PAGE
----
A driving force in this exercise is the desire to improve upon the current efficiency of the Protein Data Bank, the public repository of 24,000 3D structures into which the PSI’s structures are also entered. “[M]ost of the structures in the PDB have a higher degree of redundancy — only about 10 percent are really new as defined by their sequence identity,” Norvell said. The PDB received a $30 million boost last month from the NSF (see PM 2-6-04).
In particular, the PSI pilot phase also demonstrated the ability to “put together a pipeline and show you could construct it and scale it up,” said Norvell. “That’s taken a major advancement in robotic instruments, laboratory and data management systems, putting together staff, developing SOPs, and … really learning to make the whole pipeline work in an efficient way.” As examples of interesting pilot phase technologies, Norvell pointed to a solubility engineering technique developed at the Los Alamos center; a cell-free synthesis technique developed at the Wisconsin center and at a collaborating Japanese company; and an NMR data analysis technique developed at Rutgers.
This advancement in technique during the pilot phase “has developed a tremendous amount of technology that is going to solve a number of structures,” said Keith Hodgson, director of the Stanford Synchrotron Radiation Laboratory, and head of the structure determination core at the Scripps-based PSI center. Hodgson indicated his intention to be involved in later phases of the PSI, at least through the auspices of the SSRL.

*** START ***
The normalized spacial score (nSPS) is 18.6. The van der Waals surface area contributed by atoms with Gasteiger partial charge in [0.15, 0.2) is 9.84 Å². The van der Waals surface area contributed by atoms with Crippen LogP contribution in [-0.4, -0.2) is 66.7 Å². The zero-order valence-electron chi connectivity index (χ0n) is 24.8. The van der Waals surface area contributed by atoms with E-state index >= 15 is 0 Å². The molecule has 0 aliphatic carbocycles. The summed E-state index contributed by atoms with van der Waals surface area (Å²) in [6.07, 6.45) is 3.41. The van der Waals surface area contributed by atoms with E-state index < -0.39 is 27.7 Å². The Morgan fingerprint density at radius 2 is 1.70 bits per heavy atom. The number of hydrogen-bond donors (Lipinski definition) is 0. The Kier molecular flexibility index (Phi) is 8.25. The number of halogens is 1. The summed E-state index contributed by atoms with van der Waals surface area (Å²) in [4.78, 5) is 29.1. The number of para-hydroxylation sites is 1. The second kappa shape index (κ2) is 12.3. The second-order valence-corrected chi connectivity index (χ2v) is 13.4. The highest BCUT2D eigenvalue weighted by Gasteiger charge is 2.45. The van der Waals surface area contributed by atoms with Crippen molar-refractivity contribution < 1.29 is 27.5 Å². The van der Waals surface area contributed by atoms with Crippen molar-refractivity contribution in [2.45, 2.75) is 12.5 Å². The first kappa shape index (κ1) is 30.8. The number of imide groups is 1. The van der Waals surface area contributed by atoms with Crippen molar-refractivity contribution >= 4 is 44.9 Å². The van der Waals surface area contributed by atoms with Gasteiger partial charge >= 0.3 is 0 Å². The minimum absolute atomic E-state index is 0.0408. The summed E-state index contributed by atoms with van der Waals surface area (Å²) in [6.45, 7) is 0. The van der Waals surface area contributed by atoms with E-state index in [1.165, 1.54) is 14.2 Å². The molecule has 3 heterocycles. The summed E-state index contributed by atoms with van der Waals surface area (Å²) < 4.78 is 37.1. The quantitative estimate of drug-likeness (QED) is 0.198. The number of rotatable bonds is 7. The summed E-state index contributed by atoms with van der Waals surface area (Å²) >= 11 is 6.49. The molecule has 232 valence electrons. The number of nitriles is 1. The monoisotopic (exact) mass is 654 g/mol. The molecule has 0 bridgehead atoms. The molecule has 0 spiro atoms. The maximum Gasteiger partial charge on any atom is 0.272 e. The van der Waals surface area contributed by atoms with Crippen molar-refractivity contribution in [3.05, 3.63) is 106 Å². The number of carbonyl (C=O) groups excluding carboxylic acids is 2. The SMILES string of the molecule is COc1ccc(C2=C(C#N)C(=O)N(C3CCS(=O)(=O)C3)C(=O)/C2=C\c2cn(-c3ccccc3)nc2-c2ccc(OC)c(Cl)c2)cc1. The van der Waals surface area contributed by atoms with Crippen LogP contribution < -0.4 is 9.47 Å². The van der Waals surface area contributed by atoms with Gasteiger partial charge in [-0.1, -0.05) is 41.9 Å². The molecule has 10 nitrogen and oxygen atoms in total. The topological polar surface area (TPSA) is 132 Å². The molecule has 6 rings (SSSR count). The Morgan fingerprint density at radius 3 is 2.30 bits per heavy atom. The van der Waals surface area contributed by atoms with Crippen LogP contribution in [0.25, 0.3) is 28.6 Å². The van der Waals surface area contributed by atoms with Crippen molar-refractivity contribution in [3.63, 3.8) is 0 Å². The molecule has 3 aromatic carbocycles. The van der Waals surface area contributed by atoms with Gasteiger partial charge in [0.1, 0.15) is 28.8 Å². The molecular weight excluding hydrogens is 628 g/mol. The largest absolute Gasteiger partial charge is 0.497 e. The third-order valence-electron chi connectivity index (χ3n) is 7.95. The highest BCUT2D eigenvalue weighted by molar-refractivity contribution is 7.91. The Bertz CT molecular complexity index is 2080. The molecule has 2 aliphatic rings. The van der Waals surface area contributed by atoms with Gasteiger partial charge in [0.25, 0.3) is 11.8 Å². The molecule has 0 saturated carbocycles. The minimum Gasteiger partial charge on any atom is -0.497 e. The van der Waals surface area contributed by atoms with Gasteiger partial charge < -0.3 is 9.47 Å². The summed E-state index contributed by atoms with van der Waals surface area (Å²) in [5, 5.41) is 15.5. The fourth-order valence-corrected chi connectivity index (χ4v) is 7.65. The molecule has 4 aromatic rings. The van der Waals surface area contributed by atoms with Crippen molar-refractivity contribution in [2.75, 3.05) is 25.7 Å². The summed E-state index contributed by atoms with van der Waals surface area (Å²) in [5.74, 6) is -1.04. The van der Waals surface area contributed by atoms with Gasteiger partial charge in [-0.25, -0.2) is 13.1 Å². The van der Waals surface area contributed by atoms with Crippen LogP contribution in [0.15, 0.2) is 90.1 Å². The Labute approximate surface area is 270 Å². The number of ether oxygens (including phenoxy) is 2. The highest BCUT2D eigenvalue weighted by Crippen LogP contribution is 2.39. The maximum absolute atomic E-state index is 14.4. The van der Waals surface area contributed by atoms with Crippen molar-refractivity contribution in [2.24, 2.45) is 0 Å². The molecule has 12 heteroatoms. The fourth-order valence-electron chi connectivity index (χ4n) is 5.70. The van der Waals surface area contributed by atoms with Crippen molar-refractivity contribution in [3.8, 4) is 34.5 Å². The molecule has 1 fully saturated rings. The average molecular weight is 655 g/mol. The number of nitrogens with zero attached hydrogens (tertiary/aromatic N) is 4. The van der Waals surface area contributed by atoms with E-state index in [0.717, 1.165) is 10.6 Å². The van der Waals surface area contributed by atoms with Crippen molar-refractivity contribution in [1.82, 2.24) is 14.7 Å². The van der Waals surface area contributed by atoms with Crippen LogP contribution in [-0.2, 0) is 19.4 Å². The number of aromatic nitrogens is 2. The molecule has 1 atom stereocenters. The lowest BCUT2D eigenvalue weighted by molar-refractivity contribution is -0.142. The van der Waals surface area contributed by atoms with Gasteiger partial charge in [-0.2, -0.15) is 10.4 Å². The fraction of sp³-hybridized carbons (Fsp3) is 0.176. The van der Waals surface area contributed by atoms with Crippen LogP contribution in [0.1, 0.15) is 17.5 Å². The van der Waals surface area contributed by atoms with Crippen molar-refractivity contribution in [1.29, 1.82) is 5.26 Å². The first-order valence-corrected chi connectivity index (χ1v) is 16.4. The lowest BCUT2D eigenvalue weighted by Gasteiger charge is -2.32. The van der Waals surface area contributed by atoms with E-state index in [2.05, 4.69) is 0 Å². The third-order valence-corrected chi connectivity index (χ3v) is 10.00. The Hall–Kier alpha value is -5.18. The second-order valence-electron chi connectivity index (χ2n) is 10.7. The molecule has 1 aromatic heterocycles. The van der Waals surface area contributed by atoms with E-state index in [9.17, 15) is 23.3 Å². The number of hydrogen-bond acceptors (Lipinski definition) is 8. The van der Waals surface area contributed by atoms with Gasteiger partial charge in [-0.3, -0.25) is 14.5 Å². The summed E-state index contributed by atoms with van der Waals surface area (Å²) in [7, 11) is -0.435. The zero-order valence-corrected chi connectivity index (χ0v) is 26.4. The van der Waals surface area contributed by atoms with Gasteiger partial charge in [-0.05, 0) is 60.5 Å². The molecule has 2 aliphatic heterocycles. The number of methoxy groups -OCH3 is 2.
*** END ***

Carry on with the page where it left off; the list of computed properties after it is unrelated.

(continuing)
But a number of challenges remain, according to Norvell. In particular, he said, there is the need to get everyone together in a more organized and focused way. “Management and administration from the central level is a big challenge — all the scientists running these [projects] have been trained to look at [the problem] in a different way,” he said.”We need a different level of organization.”
This organization will eventually extend beyond the PSI. As part of its $2.1 billion roadmap initiative, the NIH is planning to fund a set of protein production facilities for the expression and purification of membrane proteins (see PM 10-3-03). Norvell, who is involved in the development of this program, said that there will be interactions between the two programs.
In addition, the PSI is beginning to think more internationally:The initiative directors have talked in particular with the Wellcome Trust in the UK about developing policy statements, and an international meeting of scientists involved in structure initiatives will take place this November, Norvell said. “I think it’s not really at the point of collaboration at this point, but as these pilots around the world progress, there will probably be reasons to think about additional discussions about target selection and maybe even sharing of facilities,” he said.
In the meantime Norvell has his hands full preparing for the next phase of PSI, and working on some complementary projects. These projects include a pair of open databases designed as supplements to the PDB. One contains lists of the targets that the PSI centers are considering attacking, updated weekly; the other — nicknamed PEPC for protein expression, purification, and crystallization, and under construction now — will house all the information involved in these four steps that “is typically lost except for the one that works,” in a searchable format, Norvell said. In addition, the PSI will fund $50,000 mini-projects to conduct functional studies on proteins that have solved structures.